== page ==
Oregon also will spend a new $7 million on related student success and completion programs, which higher education leaders in the state called a much-needed and welcome move. The new money is part of a large funding boost for higher education in Oregon.

In his written testimony about the free community college bill, Hass argued that making community college free is a “bold, visionary” idea. It would help the 70,000 people in the state who are between the ages of 18 and 24 and have no job or higher education, he said, by better enabling them to enter the workforce.

The legislation could also direct more federal aid to the state, said Hass, by increasing community college enrollment and student applications for financial aid.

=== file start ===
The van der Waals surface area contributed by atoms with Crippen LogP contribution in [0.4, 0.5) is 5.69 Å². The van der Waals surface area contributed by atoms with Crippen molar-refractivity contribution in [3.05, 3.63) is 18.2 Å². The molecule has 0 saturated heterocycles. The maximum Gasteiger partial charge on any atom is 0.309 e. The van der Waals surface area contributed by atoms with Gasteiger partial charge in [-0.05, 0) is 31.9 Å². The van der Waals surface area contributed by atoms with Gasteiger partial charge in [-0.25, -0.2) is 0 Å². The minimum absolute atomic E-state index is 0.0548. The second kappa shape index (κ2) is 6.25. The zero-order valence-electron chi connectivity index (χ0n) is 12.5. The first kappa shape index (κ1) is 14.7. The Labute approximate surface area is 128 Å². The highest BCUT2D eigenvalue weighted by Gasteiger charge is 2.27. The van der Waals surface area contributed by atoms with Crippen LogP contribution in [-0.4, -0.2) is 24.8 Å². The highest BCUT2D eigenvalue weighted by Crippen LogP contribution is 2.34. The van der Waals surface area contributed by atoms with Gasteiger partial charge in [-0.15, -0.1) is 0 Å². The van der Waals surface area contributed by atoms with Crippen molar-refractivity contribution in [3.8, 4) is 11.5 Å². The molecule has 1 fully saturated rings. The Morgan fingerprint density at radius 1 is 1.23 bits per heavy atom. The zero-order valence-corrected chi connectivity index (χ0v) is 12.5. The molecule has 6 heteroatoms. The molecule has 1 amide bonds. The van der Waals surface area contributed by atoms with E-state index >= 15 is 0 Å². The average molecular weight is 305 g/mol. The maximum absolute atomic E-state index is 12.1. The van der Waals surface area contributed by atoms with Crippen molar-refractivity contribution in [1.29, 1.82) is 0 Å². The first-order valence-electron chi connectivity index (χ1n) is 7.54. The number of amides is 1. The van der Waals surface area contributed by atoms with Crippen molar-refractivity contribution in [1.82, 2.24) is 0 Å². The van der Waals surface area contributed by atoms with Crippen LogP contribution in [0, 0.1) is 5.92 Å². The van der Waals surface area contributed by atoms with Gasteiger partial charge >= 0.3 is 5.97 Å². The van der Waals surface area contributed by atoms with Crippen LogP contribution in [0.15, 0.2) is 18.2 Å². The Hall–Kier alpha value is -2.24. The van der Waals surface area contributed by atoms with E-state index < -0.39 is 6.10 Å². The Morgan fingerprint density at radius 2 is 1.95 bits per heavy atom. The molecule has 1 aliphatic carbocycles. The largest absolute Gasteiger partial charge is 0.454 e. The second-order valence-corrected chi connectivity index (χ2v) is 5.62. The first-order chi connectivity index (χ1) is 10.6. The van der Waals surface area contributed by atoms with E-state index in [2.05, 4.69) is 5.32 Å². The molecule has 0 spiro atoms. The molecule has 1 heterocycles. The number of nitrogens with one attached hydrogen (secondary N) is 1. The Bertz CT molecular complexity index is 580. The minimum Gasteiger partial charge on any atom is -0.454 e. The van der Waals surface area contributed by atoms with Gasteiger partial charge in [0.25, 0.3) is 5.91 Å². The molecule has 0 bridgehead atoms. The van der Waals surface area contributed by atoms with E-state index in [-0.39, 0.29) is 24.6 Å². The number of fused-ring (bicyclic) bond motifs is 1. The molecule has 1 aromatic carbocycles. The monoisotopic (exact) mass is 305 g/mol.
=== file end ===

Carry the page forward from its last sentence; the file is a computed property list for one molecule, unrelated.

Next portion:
“We like to study things in Oregon. And for the last two years, we have been studying how to make this happen here,” Hass said. “Under the Obama administration, funding for Pell Grants has doubled. It would be smart for Oregon to take advantage of those dollars.”

The White House has said it wants to encourage a broad shift in the way state and local lawmakers, business leaders and the general public view community college. Given increasing demand for workers with at least a certificate or associate degree, the administration’s goal is for public funding to cover a K-14 education that is open to all.

“The president has put a stake in the ground to say education after high school should be a given, just as K-12 education is a civil right,” Martha Kanter, a professor of higher education at New York University and former U.S. under secretary of education, said in an interview with Inside Higher Ed a couple months ago. “It's always been called a ‘promise,’ but for too many people the promise was not delivered.”